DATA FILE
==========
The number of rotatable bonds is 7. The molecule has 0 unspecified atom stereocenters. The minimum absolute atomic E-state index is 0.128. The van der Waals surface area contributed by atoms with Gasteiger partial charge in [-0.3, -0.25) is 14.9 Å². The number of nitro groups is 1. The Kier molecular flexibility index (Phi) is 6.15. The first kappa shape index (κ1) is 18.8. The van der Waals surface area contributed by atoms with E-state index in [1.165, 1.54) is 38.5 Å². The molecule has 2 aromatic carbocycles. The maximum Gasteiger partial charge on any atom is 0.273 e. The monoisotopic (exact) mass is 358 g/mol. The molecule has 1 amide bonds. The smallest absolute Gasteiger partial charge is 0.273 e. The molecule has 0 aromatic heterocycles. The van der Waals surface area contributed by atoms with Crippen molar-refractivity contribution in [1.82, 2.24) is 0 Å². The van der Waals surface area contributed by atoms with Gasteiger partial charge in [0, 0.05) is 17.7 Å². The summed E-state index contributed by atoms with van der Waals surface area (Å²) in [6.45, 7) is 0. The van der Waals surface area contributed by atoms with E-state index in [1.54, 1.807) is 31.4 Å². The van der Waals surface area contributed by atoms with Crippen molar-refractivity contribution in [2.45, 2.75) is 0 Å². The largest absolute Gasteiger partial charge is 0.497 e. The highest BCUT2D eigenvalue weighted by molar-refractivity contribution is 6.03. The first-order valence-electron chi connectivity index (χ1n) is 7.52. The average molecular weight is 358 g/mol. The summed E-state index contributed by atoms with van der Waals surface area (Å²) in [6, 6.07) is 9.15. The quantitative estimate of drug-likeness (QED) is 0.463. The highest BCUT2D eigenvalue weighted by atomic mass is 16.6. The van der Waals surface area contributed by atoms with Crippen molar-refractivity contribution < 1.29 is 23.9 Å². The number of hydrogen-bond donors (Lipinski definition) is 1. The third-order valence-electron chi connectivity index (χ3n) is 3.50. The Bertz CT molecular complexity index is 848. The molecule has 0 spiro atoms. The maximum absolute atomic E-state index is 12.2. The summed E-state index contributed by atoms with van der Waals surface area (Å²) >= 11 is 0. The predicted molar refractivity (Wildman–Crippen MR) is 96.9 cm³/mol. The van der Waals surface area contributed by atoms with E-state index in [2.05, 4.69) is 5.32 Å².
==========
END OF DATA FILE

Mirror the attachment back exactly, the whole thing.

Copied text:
The number of rotatable bonds is 7. The molecule has 0 unspecified atom stereocenters. The minimum absolute atomic E-state index is 0.128. The van der Waals surface area contributed by atoms with Gasteiger partial charge in [-0.3, -0.25) is 14.9 Å². The number of nitro groups is 1. The Kier molecular flexibility index (Phi) is 6.15. The first kappa shape index (κ1) is 18.8. The van der Waals surface area contributed by atoms with E-state index in [1.165, 1.54) is 38.5 Å². The molecule has 2 aromatic carbocycles. The maximum Gasteiger partial charge on any atom is 0.273 e. The monoisotopic (exact) mass is 358 g/mol. The molecule has 1 amide bonds. The smallest absolute Gasteiger partial charge is 0.273 e. The molecule has 0 aromatic heterocycles. The van der Waals surface area contributed by atoms with Crippen molar-refractivity contribution in [1.82, 2.24) is 0 Å². The van der Waals surface area contributed by atoms with Gasteiger partial charge in [0, 0.05) is 17.7 Å². The summed E-state index contributed by atoms with van der Waals surface area (Å²) in [6.45, 7) is 0. The van der Waals surface area contributed by atoms with E-state index in [1.54, 1.807) is 31.4 Å². The van der Waals surface area contributed by atoms with Crippen molar-refractivity contribution in [2.45, 2.75) is 0 Å². The largest absolute Gasteiger partial charge is 0.497 e. The highest BCUT2D eigenvalue weighted by molar-refractivity contribution is 6.03. The first-order valence-electron chi connectivity index (χ1n) is 7.52. The average molecular weight is 358 g/mol. The summed E-state index contributed by atoms with van der Waals surface area (Å²) in [6, 6.07) is 9.15. The quantitative estimate of drug-likeness (QED) is 0.463. The highest BCUT2D eigenvalue weighted by atomic mass is 16.6. The van der Waals surface area contributed by atoms with Crippen molar-refractivity contribution < 1.29 is 23.9 Å². The number of hydrogen-bond donors (Lipinski definition) is 1. The third-order valence-electron chi connectivity index (χ3n) is 3.50. The Bertz CT molecular complexity index is 848. The molecule has 0 spiro atoms. The maximum absolute atomic E-state index is 12.2. The summed E-state index contributed by atoms with van der Waals surface area (Å²) >= 11 is 0. The predicted molar refractivity (Wildman–Crippen MR) is 96.9 cm³/mol. The van der Waals surface area contributed by atoms with E-state index in [2.05, 4.69) is 5.32 Å².